Inside the Phillies: Werth may go, but team will go on

Jayson Werth will bea free agent whenthe season ends.
Jayson Werth will bea free agent whenthe season ends.
Posted: September 26, 2010

The divorce is coming.

It figures to be amicable because Jayson Werth knows his marriage to the Phillies is the reason he's about to stash millions and millions of dollars into his bank account, and he gets to keep all the fine jewelry he collected here, too.

Fan reaction will be predictable:

"How could you let this guy go? He's a terrific outfielder who can play all three positions, he hustles, he cares and he plays with an edge. With all those sellouts, they couldn't afford to pay him?"

Phillies general manager Ruben Amaro Jr. knows the drill.

"You make decisions based on what's best for the organization," Amaro said. "We did it with Pat Burrell. Those are difficult because you have ties to guys you really like and have really contributed to the organization. But in a business sense, it's not tough because you try to do what's best for the organization."

In the long run, all that really matters is how the business decision unfolds.

Since joining baseball's elite by winning the National League East for the first time in 2007, the Phillies have had to make a few of these decisions, and so far they have a high batting average.

Former general manager Pat Gillick watched Aaron Rowand sign with the San Francisco Giants as a free agent after the 2007 season and replaced him with Shane Victorino in center field. In the three seasons since that move, Victorino has been a superior player to Rowand, hitting for a higher average with more extra-base hits and stolen bases while also collecting two Gold Gloves.

That move also opened right field for Werth, and he pounced on the opportunity to the point where he figures to get a far better long-term contract than the five-year, $60 million deal Rowand signed with the Giants.

After the Phillies won the World Series in 2008, they let Burrell walk as a free agent and replaced him by signing Raul Ibanez to a three-year, $31.5 million deal. The argument against the move was that it was too long a contract for a 36-year-old outfielder and that it made the Phillies' lineup too lefthanded.

Ibanez has hit 49 home runs and driven in 162 since coming to Philadelphia. Burrell has hit 32 home runs and driven in 120 since leaving Philadelphia and was released by Tampa Bay before signing with San Francisco earlier this season.

Last off-season, third baseman Pedro Feliz left as a free agent, and Amaro made that little trade that sent staff ace Cliff Lee to Seattle. Feliz was replaced by free agent Placido Polanco and everyone would agree it was an upgrade.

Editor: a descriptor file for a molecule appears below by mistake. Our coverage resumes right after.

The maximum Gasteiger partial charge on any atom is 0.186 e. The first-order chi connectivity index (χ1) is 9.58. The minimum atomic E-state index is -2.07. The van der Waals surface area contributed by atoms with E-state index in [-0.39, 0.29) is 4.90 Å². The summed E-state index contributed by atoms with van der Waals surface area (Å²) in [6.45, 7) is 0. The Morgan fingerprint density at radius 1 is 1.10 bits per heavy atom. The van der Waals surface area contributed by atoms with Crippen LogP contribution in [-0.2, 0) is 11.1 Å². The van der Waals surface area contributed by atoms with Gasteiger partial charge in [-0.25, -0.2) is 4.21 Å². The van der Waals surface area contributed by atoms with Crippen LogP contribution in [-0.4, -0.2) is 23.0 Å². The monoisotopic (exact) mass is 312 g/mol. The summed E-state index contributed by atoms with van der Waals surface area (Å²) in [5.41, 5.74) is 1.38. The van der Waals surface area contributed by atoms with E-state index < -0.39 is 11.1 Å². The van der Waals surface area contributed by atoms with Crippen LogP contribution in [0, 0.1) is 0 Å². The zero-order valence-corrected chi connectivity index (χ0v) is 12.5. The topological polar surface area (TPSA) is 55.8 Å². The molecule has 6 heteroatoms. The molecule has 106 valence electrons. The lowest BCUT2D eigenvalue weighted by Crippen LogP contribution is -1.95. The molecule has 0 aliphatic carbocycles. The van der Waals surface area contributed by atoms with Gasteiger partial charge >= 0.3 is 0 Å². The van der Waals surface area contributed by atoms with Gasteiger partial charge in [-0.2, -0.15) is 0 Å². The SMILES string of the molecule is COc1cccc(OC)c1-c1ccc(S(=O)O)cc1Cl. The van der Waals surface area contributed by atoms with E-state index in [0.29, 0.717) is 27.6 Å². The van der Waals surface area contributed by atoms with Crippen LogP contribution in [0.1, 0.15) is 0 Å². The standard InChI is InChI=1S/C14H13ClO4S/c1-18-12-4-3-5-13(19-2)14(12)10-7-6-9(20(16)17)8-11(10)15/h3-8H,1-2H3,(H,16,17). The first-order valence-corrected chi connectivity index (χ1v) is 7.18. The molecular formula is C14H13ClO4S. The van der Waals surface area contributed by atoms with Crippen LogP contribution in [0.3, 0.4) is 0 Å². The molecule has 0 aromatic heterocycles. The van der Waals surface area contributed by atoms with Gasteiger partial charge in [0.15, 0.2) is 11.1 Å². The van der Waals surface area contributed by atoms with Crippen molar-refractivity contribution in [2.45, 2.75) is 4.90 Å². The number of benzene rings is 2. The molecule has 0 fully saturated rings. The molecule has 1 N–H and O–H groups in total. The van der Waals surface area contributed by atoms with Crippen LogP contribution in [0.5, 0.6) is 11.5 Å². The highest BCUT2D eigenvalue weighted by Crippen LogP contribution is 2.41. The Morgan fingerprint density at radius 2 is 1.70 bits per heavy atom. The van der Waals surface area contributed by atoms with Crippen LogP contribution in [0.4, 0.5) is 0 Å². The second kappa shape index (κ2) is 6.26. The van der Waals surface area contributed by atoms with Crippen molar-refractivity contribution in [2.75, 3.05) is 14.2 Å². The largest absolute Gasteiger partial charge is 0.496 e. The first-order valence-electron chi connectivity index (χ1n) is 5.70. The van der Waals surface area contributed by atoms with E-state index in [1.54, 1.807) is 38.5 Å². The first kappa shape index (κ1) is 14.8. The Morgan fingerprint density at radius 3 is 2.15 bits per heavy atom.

The Lee trade drew mass criticism for eight months, but has been silenced by the acquisition and subsequent brilliance of Roy Oswalt.

Letting Brett Myers walk as a free agent goes on the negative side of the ledger, but the Phillies thought it was time to part ways with their combustible former first-round pick.

Now, the next big departure that will be critiqued is Werth's, unless the Phillies shock us all and decide to give agent Scott Boras the money he'll be seeking for his client. There's a better chance of Kevin Kolb's starting at quarterback in Jacksonville.

The Phillies' future rightfielder has been sitting in the dugout since late July, but there now seems to be some question about whether the future for Domonic Brown will begin in 2011. The likely answer is yes, but Amaro and others in the organization have admitted they're not positive that Brown is ready for that role even after a sensational minor-league season that earned him the Paul Owens Award.

"Clearly we would have liked to send him back and get him more at-bats and development time, but when you're in a pennant race, you want to try to keep your best 25 players, especially late in the season," Amaro said.

As it turned out, Brown had no impact once Victorino returned from a stint on the disabled list and Werth went back to right field. He has just three hits in his last 21 at-bats and has not played at all since Sept. 6 because of a strained right quadriceps injury.

"We know what we have as far as his talent is concerned," Amaro said. "We don't know what we have as far as his development is concerned. There are some things he needs to work on in the outfield, there are some things he needs to work on baserunning. He's not a ready-made product and he may still need some development time.

"We'll find out more about that when he goes to the Dominican Republic, where he's scheduled to play, and then hopefully we'll find out more in spring training."

When Rowand departed, Victorino and Werth had shown they were ready to play more expanded roles in the big leagues. Brown has not.

Werth has said that he believes Ben Francisco could be productive if given more of a chance. Francisco hit .266 with 32 doubles and 15 home runs in 447 at-bats with Cleveland in 2008, so it is possible he'll get better with more playing time.

The most likely scenario for 2011 is a platoon in right field with Brown and Francisco. They would be under the same microscope Werth and Victorino were after Rowand left for San Francisco.

Amaro and the Phillies have to hope that the petri dish reveals two more championship-caliber players.

Inside the Phillies:

Read The Inquirer's Phillies blog, "The Phillies Zone," by Bob Brookover and Matt Gelb, at

Blog response of the week

Subject: Jayson Werth replaces agent Jeff Borris from the Beverly Hills Sports Council with agent Scott Boras.

Response from P Even at 1:40 p.m. Monday:

"Whether it is Borris or Boras, Werth is gone."

Contact staff writer Bob Brookover at 215-854-2577


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